Monday, June 25, 2012

Glen House Garden, Innerleithen, Open on 1st July

Gardens Open

Glen House

This coming Sunday, 1st. July, for the first time for more than 50 years the gardens at  Glen House, Innerleithen, Peeblesshire, will be open to the public. This is part of the Gardens Open Day and a must for all with an interest in gardens or stately homes.
The gardens are open  from 1.30 pm until 5 pm. Admission is £4 (children free).
Homemade tea, coffee, sandwiches, cakes, scones etc. will be there to enjoy and the catering is being organized by Society Secretary, Davina Smart who did such a fine job arranging catering at our conference in 2101 and at the Jedburgh Coffee morning last week. A percentage of the profits from the catering  will accrue to the Society; so we hope you will support.
In recent months the Society has been very much involved in recording and indexing the estate records at the Glen. These records date back to the 18th. century and the then owner Alexander Allan and comprise such things as wage books, estate accounts, hiring books, payments to staff, receipts from local tradesmen, details of works and those employed. Until now been lying more or less forgotten in a basement storeroom. The work is being carried out by Society member Gwen Stein assisted by Evelyn Baird under the guidance of Scottish Borders Archives, the Heritage Hub in Hawick.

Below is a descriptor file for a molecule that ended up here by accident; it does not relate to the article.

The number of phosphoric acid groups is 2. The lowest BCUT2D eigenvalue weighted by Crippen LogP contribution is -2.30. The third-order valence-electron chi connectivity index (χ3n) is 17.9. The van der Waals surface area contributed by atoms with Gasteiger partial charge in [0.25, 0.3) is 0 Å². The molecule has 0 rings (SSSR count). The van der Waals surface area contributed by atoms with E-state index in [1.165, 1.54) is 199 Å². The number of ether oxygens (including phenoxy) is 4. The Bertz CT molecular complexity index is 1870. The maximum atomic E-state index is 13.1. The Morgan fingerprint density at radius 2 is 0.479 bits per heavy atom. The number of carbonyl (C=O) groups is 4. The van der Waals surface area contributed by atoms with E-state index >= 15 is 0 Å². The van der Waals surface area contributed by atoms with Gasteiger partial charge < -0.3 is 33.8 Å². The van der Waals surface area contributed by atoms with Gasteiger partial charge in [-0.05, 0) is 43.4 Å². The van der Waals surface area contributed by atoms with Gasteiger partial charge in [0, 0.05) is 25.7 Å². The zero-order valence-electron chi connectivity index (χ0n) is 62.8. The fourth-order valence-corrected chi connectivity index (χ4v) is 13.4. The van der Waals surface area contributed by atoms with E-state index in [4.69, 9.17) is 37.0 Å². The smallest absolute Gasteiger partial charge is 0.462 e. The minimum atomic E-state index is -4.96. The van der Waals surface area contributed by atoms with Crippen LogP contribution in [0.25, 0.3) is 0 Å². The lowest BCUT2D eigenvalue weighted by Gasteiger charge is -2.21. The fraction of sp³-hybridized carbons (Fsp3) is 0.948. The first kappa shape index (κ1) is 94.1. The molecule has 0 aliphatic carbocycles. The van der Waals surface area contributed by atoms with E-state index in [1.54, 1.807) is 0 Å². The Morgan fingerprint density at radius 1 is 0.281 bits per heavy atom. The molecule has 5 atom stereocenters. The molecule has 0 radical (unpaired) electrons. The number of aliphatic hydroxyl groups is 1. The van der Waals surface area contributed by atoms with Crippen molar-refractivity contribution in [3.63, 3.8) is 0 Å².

In all the records give an fascinating account of life on an estate and also 'below stairs' and are a treasure house for any whose ancestor might have had a connection with the estate. The present owners hope in due course to create an archive room to which the public will be able to gain access by arrangement.
While there is evidence of a property on the site of the present house as far back as 1296 when Sarra of the Glen swore allegiance to King Edward 1 of England, the estate was later split up and in the 18th. century comprised the two estates of Easter and Wester Glen.
In 1796 the two were reunited under the ownership of Edinburgh banker Alexander Allan and in 1829 his son William Allan who was Lord Provost of Edinburgh commissioned the renowned architect William Henry Playfair to embellish the house existing on the site at that time. The current Scots Baronial mansion was built in 1855 to David Bryce’s design.


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